X-Treme Inrush Current Limiter Schematic Circuit Diagram
This all-analog, microcontroller free (!) project got designed in response to cries for help from a diehard model plane enthusiast on the Elektor staff. He likes to fly large high powered models. One problem he ran into was self-destructing power connectors when connecting the battery pack to the plane (i.e. the motor controller). Every time the damage was due to heavy sparking, due in turn to high inrush currents. Those were expensive sparks as it turned out because the connectors are a 6-mm diameter, gold plated types. Clearly, an inrush current limiter is called for to ensure a controlled, spark-free initial current flow rather than a thump and a small explosion. Such a regulator did not drop from the skies, however, and took some time to develop at Elektor Labs. Below is a digest of how the project evolved from doodling to a working model keeping everyone happy.
Good guidance was found in Motorola Application Note number AN1542 . Using rough concept sketches (Figure 1) an inrush current limiter got designed for 37 volts battery power and a 200 amp load in normal operation. To achieve a low overall Rds(on) it is best to use a couple of MOSFETs in parallel. After an LTspice simulation run, the pain appeared to be not in the amps but in the load capacitance responsible for the inrush current, so the circuit got designed for the worst-case scenario. Still, there were concerns about the safe operating area of the MOSFETs. To test the water, measurements were carried out on a small 10-A 3-phase BLDC motor driver, and that turned out to have “just” 120 µF input capacitance. A bit later a bigger motor controller turned up specified for 120 A, and this was found to represent an input capacitance of 13,800 µF (13.8 mF) at an ESR of about 2.7 mΩ.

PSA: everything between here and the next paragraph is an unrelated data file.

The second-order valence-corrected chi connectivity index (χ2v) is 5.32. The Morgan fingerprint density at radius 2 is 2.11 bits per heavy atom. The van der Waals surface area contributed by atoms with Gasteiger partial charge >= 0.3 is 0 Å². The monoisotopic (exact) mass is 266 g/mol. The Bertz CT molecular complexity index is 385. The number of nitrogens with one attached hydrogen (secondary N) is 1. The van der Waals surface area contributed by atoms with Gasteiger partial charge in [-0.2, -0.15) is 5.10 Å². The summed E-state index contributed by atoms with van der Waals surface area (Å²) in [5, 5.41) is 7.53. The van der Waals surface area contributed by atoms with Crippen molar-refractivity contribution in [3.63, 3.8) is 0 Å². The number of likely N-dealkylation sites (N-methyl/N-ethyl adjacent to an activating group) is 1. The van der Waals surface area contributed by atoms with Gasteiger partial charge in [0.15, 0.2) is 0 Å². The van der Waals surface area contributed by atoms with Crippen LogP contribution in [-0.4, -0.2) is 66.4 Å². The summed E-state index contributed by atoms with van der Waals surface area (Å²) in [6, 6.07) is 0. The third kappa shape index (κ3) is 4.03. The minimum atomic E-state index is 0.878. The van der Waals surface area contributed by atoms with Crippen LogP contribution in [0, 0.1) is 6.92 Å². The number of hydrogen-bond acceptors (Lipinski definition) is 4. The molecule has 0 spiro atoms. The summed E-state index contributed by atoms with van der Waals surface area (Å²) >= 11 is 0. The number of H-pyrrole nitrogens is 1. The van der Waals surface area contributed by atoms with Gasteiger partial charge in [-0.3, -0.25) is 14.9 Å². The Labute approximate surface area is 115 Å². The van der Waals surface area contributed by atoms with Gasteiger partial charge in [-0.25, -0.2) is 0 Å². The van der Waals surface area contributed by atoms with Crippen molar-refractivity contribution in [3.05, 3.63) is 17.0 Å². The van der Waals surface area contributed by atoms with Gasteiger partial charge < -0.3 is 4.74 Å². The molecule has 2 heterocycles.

Moving towards a practical circuit the type IPB017N06N3 MOSFET from Infineon was chosen mainly based on the promise of 1.7 mΩ of ‘on’ resistance per device, not forgetting the relatively low cost and ready availability from the distributors.
Now the question remains: how many MOSFETs do we need? Back to the LTSpice simulation, now using the IPB017N06N3 model, some component values were in need of tweaking. Also, a heatsink was found—cheap, standard size (1/2-brick) and with predrilled holes. Looking at the schematic in Figure 2 there are some marked differences with the version proposed in AN1542. Motorola shapes the current into a square wave, causing a sudden current and power surge which slowly dies out. By contrast, the circuit shown here has the current increase slowly, resulting in a sawtooth-shaped current. Consequently, the power dissipation graph (PFET) looks like an inverted parabola. Figure 3 shows the basic waveforms—arguably they respect the safe operating area of the MOSFETs far better than AN1542.